Fourier transform infrared microspectroscopy reveals unique phenotypes for human embryonic and induced pluripotent stem cell lines and their progeny

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Abstract

Fourier transform infrared (FTIR) microspectroscopy was employed to elucidate the macromolecular phenotype of human embryonic stem cells (hESCs) and human induced pluripotent stem cells (hiPSCs) and their differentiated progeny. Undifferentiated hESCs and hiPSC lines were found to be not clearly distinguishable from each other. However, although both hESC and hiPSC variants appeared to undergo similar changes during differentiation in terms of cell surface antigens, the derived cell types from all cell lines could be discriminated using FTIR spectroscopy. We foresee a possible future role for FTIR microspectroscopy as a powerful and objective investigative and quality control tool in regenerative medicine. ((c) 2013 WILEY-VCH Verlag GmbH Co. KGaA, Weinheim).
Original languageEnglish
Pages (from-to)767 - 781
Number of pages15
JournalJournal of Biophotonics
Volume7
Issue number10
DOIs
Publication statusPublished - 2014

Cite this

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title = "Fourier transform infrared microspectroscopy reveals unique phenotypes for human embryonic and induced pluripotent stem cell lines and their progeny",
abstract = "Fourier transform infrared (FTIR) microspectroscopy was employed to elucidate the macromolecular phenotype of human embryonic stem cells (hESCs) and human induced pluripotent stem cells (hiPSCs) and their differentiated progeny. Undifferentiated hESCs and hiPSC lines were found to be not clearly distinguishable from each other. However, although both hESC and hiPSC variants appeared to undergo similar changes during differentiation in terms of cell surface antigens, the derived cell types from all cell lines could be discriminated using FTIR spectroscopy. We foresee a possible future role for FTIR microspectroscopy as a powerful and objective investigative and quality control tool in regenerative medicine. ((c) 2013 WILEY-VCH Verlag GmbH Co. KGaA, Weinheim).",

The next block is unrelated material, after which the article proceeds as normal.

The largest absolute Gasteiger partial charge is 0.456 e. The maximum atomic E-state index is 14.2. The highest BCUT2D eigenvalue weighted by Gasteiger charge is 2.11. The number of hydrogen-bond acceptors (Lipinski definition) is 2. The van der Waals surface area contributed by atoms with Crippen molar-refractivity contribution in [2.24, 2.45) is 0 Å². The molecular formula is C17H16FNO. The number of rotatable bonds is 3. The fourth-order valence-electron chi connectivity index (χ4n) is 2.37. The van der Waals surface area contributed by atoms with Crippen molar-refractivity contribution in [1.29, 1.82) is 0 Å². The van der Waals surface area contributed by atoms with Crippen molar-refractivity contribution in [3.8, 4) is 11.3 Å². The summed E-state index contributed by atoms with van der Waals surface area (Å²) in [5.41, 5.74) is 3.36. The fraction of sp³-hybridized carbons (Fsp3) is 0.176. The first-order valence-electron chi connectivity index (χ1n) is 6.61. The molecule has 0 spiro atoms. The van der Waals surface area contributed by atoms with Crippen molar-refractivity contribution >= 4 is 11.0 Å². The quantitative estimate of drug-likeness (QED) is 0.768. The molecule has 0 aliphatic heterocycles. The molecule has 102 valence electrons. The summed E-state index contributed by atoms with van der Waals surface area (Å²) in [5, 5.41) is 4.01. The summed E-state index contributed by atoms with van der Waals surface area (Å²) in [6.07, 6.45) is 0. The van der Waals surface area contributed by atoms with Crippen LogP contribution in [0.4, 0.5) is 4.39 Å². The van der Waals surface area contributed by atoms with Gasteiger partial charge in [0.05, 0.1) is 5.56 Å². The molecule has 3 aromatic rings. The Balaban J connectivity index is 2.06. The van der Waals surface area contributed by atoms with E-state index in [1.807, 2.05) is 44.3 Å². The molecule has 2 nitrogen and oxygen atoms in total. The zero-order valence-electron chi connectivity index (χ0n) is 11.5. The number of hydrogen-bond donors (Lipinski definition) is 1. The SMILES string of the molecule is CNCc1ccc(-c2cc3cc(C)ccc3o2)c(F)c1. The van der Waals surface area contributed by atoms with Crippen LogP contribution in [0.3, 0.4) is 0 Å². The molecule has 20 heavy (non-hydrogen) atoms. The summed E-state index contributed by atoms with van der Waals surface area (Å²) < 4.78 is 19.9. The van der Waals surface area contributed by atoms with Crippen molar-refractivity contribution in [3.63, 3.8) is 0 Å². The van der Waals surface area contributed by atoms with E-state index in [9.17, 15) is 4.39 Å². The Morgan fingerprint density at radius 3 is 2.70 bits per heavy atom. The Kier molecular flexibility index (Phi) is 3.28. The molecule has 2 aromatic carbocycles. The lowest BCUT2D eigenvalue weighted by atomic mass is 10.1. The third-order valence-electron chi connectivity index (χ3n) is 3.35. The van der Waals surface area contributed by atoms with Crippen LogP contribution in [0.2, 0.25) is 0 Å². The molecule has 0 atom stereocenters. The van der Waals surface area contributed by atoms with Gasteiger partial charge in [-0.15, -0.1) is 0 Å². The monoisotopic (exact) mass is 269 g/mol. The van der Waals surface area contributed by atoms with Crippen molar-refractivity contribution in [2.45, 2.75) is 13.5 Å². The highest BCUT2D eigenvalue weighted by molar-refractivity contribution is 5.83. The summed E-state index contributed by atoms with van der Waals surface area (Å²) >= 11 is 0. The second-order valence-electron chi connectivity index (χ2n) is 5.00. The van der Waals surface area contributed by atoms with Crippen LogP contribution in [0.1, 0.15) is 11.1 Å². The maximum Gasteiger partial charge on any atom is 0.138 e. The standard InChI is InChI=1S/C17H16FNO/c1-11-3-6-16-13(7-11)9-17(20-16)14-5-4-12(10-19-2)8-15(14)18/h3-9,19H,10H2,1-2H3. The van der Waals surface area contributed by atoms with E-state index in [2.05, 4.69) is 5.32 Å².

author = "Julie Cao and Ng, {Elizabeth S S} and Donald McNaughton and Edouard Stanley and Elefanty, {Andrew George} and Tobin, {Mark J} and Heraud, {Philip Robert}",
year = "2014",
doi = "10.1002/jbio.201200217",
language = "English",
volume = "7",
pages = "767 -- 781",
journal = "Journal of Biophotonics",
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publisher = "Wiley-VCH Verlag GmbH & Co. KGaA",
number = "10",

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TY - JOUR

T1 - Fourier transform infrared microspectroscopy reveals unique phenotypes for human embryonic and induced pluripotent stem cell lines and their progeny

AU - Cao, Julie

AU - Ng, Elizabeth S S

AU - McNaughton, Donald

AU - Stanley, Edouard

AU - Elefanty, Andrew George

AU - Tobin, Mark J

AU - Heraud, Philip Robert

PY - 2014

Y1 - 2014

N2 - Fourier transform infrared (FTIR) microspectroscopy was employed to elucidate the macromolecular phenotype of human embryonic stem cells (hESCs) and human induced pluripotent stem cells (hiPSCs) and their differentiated progeny. Undifferentiated hESCs and hiPSC lines were found to be not clearly distinguishable from each other. However, although both hESC and hiPSC variants appeared to undergo similar changes during differentiation in terms of cell surface antigens, the derived cell types from all cell lines could be discriminated using FTIR spectroscopy. We foresee a possible future role for FTIR microspectroscopy as a powerful and objective investigative and quality control tool in regenerative medicine. ((c) 2013 WILEY-VCH Verlag GmbH Co. KGaA, Weinheim).

AB - Fourier transform infrared (FTIR) microspectroscopy was employed to elucidate the macromolecular phenotype of human embryonic stem cells (hESCs) and human induced pluripotent stem cells (hiPSCs) and their differentiated progeny. Undifferentiated hESCs and hiPSC lines were found to be not clearly distinguishable from each other. However, although both hESC and hiPSC variants appeared to undergo similar changes during differentiation in terms of cell surface antigens, the derived cell types from all cell lines could be discriminated using FTIR spectroscopy. We foresee a possible future role for FTIR microspectroscopy as a powerful and objective investigative and quality control tool in regenerative medicine. ((c) 2013 WILEY-VCH Verlag GmbH Co. KGaA, Weinheim).

UR - http://onlinelibrary.wiley.com/doi/10.1002/jbio.201200217/pdf

U2 - 10.1002/jbio.201200217

DO - 10.1002/jbio.201200217

M3 - Article

VL - 7

SP - 767

EP - 781

JO - Journal of Biophotonics

JF - Journal of Biophotonics

SN - 1864-063X

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